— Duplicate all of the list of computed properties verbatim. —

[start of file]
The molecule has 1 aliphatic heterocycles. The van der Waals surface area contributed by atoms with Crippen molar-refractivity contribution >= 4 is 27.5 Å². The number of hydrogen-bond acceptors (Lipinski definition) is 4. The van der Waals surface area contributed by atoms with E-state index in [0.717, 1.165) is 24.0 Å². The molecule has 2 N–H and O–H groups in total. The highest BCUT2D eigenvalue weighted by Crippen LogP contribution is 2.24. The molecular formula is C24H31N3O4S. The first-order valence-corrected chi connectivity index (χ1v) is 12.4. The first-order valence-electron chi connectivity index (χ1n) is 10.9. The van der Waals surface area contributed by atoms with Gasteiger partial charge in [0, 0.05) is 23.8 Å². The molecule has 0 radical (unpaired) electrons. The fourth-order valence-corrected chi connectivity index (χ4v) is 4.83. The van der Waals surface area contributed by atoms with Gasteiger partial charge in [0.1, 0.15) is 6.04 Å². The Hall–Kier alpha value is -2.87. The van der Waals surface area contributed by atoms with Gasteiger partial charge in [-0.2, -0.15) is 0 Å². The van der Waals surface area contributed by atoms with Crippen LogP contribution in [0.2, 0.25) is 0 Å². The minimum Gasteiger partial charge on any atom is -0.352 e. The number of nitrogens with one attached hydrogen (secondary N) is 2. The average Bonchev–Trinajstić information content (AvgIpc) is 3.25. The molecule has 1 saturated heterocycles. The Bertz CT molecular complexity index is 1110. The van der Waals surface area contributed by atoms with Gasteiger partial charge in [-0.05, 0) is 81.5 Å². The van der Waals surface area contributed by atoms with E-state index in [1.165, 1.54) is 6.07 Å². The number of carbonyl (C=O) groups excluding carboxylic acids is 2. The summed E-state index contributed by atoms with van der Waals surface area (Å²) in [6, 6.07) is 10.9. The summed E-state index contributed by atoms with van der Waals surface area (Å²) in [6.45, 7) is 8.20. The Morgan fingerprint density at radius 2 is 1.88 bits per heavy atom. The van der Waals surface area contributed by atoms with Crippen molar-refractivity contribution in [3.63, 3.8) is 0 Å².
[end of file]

The molecule has 1 aliphatic heterocycles. The van der Waals surface area contributed by atoms with Crippen molar-refractivity contribution >= 4 is 27.5 Å². The number of hydrogen-bond acceptors (Lipinski definition) is 4. The van der Waals surface area contributed by atoms with E-state index in [0.717, 1.165) is 24.0 Å². The molecule has 2 N–H and O–H groups in total. The highest BCUT2D eigenvalue weighted by Crippen LogP contribution is 2.24. The molecular formula is C24H31N3O4S. The first-order valence-corrected chi connectivity index (χ1v) is 12.4. The first-order valence-electron chi connectivity index (χ1n) is 10.9. The van der Waals surface area contributed by atoms with Gasteiger partial charge in [0, 0.05) is 23.8 Å². The molecule has 0 radical (unpaired) electrons. The fourth-order valence-corrected chi connectivity index (χ4v) is 4.83. The van der Waals surface area contributed by atoms with Gasteiger partial charge in [0.1, 0.15) is 6.04 Å². The Hall–Kier alpha value is -2.87. The van der Waals surface area contributed by atoms with Gasteiger partial charge in [-0.2, -0.15) is 0 Å². The van der Waals surface area contributed by atoms with Crippen LogP contribution in [0.2, 0.25) is 0 Å². The minimum Gasteiger partial charge on any atom is -0.352 e. The number of nitrogens with one attached hydrogen (secondary N) is 2. The average Bonchev–Trinajstić information content (AvgIpc) is 3.25. The molecule has 1 saturated heterocycles. The Bertz CT molecular complexity index is 1110. The van der Waals surface area contributed by atoms with Gasteiger partial charge in [-0.05, 0) is 81.5 Å². The van der Waals surface area contributed by atoms with E-state index in [1.165, 1.54) is 6.07 Å². The number of carbonyl (C=O) groups excluding carboxylic acids is 2. The summed E-state index contributed by atoms with van der Waals surface area (Å²) in [6, 6.07) is 10.9. The summed E-state index contributed by atoms with van der Waals surface area (Å²) in [6.45, 7) is 8.20. The Morgan fingerprint density at radius 2 is 1.88 bits per heavy atom. The van der Waals surface area contributed by atoms with Crippen molar-refractivity contribution in [3.63, 3.8) is 0 Å².